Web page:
Human nature is a paradox. On the one hand, thanks to our evolution in the five million years since we left the jungle, we are a highly social species. We became bipedal, making it possible for us to become hunter-gatherers. We lived in bands of about fifty, generally far from other groups. Partly cause and partly effect, our brains started to grow. We developed features helpful for living together, like language, and did not develop (or lost) features not helpful for living together, like fangs and claws. On the other hand, as the last centuries show only too well, we can be truly hateful towards our fellow human beings—on a group level, war, and on an individual level, prejudice. Two horrendous world wars show that only too clearly. As do slavery, attitudes towards Black people; the Holocaust, hostility towards Jews; and restrictions on abortion, prejudice towards women.
Why do we have these two sides to our nature? Is it possible to mold that nature so hatred is diminished? The problem started with the advent of agriculture, about ten thousand years ago. Before that, there was no war. If another band was troubling you, you just pulled up stakes and moved on. There was violence within bands—killing the chap who pinched your mate, bumping off a resource-draining grandmother—but no systematic killing of one group by another. Then, with agriculture, there was a huge population explosion—many more mouths could be fed—and increasingly moving away was no longer an option. There was nowhere empty. In any case, one had unmovable asserts–crops and so forth. Systematic violence began.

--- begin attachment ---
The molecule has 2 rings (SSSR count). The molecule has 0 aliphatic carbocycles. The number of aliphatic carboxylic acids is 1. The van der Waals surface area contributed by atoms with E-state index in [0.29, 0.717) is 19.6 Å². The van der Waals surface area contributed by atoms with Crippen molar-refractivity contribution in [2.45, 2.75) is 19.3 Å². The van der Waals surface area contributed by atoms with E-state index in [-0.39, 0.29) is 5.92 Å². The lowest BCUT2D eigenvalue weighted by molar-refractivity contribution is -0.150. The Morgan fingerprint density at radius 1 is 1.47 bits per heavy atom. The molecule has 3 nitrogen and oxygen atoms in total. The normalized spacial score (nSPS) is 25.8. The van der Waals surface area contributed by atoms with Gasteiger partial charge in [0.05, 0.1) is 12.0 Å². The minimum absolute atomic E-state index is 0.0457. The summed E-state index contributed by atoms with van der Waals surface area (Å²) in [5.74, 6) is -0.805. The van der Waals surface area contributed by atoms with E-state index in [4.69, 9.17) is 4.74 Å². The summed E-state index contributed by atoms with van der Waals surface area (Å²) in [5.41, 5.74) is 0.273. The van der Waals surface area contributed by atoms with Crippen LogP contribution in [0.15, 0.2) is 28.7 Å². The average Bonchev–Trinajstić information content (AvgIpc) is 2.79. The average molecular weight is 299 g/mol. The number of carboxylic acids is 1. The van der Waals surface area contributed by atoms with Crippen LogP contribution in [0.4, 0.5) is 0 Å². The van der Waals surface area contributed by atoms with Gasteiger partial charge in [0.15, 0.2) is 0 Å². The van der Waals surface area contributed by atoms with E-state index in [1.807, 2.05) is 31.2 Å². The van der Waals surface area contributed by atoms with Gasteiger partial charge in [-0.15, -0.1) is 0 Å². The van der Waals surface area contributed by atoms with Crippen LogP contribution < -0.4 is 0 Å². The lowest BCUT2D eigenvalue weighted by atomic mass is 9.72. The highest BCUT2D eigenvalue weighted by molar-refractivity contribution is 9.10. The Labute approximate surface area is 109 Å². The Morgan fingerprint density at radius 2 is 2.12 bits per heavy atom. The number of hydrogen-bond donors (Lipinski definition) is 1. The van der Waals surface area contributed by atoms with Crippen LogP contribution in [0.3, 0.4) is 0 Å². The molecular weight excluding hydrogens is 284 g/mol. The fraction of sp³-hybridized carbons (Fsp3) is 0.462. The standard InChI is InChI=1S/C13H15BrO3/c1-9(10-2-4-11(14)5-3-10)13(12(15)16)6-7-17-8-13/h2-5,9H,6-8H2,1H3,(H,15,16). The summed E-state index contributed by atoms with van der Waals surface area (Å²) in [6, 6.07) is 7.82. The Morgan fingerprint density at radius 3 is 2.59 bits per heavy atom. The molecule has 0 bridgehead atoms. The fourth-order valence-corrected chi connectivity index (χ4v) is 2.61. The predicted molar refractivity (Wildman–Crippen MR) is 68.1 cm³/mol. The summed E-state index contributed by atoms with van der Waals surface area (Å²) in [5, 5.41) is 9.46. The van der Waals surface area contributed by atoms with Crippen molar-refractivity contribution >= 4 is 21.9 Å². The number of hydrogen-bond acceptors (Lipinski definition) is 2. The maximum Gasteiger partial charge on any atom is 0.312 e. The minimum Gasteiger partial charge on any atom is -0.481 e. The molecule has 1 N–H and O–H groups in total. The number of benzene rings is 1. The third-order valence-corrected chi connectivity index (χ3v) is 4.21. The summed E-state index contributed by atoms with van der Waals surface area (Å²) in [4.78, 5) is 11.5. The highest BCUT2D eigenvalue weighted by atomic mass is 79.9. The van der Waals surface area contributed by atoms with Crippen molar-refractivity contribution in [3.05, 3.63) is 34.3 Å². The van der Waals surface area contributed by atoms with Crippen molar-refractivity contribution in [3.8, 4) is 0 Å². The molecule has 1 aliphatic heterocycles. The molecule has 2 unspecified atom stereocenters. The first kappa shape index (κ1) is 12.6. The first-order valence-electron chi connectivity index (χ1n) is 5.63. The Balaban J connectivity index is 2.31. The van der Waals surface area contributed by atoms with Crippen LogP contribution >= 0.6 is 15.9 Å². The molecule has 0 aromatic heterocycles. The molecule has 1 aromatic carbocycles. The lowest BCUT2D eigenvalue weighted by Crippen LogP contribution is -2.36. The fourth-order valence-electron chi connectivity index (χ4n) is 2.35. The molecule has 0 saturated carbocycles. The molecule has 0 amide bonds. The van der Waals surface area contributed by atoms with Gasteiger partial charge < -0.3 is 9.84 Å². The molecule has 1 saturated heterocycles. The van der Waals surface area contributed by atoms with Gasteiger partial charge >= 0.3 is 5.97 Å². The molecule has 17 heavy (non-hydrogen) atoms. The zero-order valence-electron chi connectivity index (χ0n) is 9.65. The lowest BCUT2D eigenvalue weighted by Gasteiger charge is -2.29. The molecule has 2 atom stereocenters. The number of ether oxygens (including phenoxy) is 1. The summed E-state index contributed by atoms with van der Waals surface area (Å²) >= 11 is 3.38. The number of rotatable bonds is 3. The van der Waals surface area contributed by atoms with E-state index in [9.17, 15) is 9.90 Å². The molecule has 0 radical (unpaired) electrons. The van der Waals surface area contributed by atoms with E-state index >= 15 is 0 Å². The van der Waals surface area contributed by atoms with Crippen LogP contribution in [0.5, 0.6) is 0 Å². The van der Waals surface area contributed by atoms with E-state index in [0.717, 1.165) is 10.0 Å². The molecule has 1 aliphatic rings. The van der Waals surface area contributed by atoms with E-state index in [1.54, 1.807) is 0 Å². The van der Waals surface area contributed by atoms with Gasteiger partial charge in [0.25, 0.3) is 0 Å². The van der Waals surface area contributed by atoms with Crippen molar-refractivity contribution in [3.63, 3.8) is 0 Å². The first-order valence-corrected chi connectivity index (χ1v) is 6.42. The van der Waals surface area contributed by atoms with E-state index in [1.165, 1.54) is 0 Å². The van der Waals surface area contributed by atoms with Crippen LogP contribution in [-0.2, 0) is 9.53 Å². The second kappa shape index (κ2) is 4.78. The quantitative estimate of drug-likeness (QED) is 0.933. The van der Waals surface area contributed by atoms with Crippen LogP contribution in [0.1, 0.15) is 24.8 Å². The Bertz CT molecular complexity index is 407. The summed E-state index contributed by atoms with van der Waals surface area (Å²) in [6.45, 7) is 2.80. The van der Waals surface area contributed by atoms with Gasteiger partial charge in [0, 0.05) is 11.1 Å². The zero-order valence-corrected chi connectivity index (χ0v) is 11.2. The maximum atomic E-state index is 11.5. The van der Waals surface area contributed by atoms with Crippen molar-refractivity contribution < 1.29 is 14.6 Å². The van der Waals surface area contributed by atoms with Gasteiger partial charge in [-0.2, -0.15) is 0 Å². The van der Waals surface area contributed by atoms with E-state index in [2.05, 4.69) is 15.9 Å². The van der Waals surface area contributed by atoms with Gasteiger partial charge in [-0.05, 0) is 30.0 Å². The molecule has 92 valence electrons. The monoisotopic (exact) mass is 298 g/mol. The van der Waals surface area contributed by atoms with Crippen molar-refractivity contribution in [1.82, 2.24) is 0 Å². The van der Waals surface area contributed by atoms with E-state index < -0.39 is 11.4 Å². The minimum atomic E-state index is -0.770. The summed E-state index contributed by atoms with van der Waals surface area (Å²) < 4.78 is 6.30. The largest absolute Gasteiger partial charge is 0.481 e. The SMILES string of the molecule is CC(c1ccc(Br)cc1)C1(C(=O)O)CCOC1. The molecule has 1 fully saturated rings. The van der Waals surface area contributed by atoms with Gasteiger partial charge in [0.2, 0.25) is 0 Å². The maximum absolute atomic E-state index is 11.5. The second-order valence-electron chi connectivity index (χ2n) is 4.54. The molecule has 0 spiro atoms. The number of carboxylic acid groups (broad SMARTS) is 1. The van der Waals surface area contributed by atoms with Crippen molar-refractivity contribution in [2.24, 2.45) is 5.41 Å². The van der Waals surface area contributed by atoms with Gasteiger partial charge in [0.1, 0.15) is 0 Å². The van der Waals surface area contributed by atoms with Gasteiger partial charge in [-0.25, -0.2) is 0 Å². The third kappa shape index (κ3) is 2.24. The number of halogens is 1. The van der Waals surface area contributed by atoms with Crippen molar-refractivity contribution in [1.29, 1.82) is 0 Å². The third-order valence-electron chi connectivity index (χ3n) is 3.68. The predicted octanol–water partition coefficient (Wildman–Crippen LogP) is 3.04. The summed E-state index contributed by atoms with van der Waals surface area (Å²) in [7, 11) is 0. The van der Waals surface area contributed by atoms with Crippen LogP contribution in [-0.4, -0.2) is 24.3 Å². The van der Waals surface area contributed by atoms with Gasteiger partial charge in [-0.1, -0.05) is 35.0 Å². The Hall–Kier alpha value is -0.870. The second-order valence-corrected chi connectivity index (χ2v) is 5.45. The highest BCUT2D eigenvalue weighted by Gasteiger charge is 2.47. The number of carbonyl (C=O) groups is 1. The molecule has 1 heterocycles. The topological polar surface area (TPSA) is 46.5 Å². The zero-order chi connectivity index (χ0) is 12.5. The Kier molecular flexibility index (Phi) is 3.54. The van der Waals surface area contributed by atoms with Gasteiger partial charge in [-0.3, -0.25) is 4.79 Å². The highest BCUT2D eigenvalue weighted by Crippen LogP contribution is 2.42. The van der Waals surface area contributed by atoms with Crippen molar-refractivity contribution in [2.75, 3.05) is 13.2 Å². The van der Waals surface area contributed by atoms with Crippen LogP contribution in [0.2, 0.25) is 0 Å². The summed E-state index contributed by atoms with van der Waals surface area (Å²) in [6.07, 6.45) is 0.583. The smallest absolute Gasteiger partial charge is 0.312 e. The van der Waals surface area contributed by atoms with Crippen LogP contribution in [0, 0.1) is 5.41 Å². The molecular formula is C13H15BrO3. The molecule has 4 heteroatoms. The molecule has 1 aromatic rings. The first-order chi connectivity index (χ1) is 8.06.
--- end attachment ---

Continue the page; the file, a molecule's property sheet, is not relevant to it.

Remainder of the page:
Likewise with prejudice. You might or might not like people in another group, but they didn’t really bother you. The evolutionary emphasis was on ingroup solidarity rather than outgroup hostility. With agriculture, things changed. You could not get away from others, they threatened your ingroup solidarity, and so barriers were set up against others and prejudice began. Or, it was homegrown. In hunter-gatherer times, to use a normally offensive metaphor, you could not afford to have weak sisters. Everyone had to do their bit, if not out hunting then building traps for smaller animals. Then came agriculture. Not only did you get large families, but they were adaptatively advantageous. Working in the fields, tending the animals, processing the food. Women became baby machines, occupied with having and raising children, opening the way for men to take control of the groups.
“Our present situation is not a direct function of genetic changes, from peaceful to hateful, but a consequence of changed cultural circumstances.”
The essential point to be seized from all of this is that our present situation is not a direct function of genetic changes, from peaceful to hateful, but a consequence of changed cultural circumstances. As is stressed by evolutionary psychologists Leda Cosmides and John Tooby: “Our modern skulls house a stone age mind.” Expounding: “In many cases our brains are better at solving the kinds of problems our ancestors faced on the African savannahs than they are at solving the more familiar tasks we face in a college classroom or modern city.”